23 years ago, Matthew Shepard was killed because of his sexual orientation. He wasn’t the first LGBTQ person to be murdered because of who they are or loved and he wasn’t the last. What had changed for our community by 1998 was the culmination of efforts led by advocates and activists across all sectors of society fostered a climate that was willing to tell his story authentically, our story. Time and time again, despite our fears, we came out.
Coming out looks different for everyone. The moments, ages, or scenarios we choose to dance in and out of the closet are unique to each of us and fluid. Environments cultivated by our neighborhoods, families, schools, educators, cities, places of work, or worship inform and influence our sense of safety and ability to live as our authentic selves; freedoms not felt evenly across our community.
Only 29.5% of LGBTQ workers are fully out at work, yet 46% of LGBTQ people experience discrimination in the workplace. While those numbers are the average for our community as a whole, it comes as no surprise that our community members of color experience higher rates of discrimination. 59% of LGBTQ students feel unsafe at school, nearly all report hearing anti-LGBTQ remarks at school. Our LGBTQ students of color experiencing the compounding impacts of racism feel even less safe at school.
Monday, October 11 is National Coming Out Day. Study after study reminds us that when you know and love an LGBTQ person you are more likely to support our issues and stand up to harassment and discrimination leading to better-lived experiences for our community. A Gallup poll this year showed that 15% of Gen Zers are identifying as LGBTQ. Progress made possible, youth who feel safer to be out, because of the work that has come before them.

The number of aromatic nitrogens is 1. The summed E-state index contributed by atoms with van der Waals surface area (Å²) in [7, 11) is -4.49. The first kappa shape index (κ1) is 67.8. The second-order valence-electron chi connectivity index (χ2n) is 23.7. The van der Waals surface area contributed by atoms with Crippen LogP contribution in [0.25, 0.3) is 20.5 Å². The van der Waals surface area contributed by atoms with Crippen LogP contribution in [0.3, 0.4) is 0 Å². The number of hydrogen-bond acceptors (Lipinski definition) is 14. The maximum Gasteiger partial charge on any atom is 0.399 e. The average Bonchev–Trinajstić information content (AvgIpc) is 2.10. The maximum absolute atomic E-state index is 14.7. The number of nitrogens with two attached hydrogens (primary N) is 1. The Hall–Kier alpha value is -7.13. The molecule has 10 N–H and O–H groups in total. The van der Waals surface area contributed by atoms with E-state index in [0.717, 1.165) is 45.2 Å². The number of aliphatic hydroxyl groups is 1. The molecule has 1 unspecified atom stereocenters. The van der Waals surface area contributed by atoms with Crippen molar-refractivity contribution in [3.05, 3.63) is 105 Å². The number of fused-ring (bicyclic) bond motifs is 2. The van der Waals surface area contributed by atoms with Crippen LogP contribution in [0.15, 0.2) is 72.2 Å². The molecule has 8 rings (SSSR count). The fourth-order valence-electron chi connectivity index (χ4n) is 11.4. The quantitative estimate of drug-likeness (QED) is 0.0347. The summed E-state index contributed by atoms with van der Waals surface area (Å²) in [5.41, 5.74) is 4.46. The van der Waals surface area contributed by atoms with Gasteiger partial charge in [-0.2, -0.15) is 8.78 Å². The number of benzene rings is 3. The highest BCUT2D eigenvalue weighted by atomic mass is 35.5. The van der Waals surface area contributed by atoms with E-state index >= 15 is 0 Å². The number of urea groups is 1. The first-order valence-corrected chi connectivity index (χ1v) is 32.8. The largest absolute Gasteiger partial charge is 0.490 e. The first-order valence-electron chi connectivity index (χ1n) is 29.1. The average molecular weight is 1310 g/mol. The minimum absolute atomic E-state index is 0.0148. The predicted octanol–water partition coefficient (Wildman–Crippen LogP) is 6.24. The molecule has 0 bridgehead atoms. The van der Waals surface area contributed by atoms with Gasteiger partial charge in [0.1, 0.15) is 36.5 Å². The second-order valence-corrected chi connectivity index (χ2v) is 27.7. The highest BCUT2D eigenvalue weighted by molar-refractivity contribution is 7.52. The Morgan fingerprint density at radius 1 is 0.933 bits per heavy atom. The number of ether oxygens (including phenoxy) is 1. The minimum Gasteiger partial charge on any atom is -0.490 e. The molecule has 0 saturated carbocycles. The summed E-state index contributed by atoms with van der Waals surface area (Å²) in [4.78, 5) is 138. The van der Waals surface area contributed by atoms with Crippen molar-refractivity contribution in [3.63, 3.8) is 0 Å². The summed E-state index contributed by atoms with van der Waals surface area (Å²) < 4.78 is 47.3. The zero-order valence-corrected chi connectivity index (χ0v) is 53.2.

To those who came out long ago and paved the way for us, thank you. For those who are out and our allies holding positions of power, we ask that you use the privilege to create safer environments in our places of education, employment, and public accommodation. For those who have yet to step out of the closet, take your own time. Be gentle with yourself. Know that we are working for you and you are welcome in the daylight with us when you’re ready. Come out Resilient.
With Pride, Fernando Zweifach López Pronouns: They/Them/Theirs Executive Director San Diego Pride
Fernando Lopez is the Executive Director of San Diego Pride. Lopez’s years of LGBT advocacy, nonprofit management, public education, diversity consulting, media relations, guest lectures, and organizing have made them a consistent presence ensuring the struggles of the LGBT community are ever visible.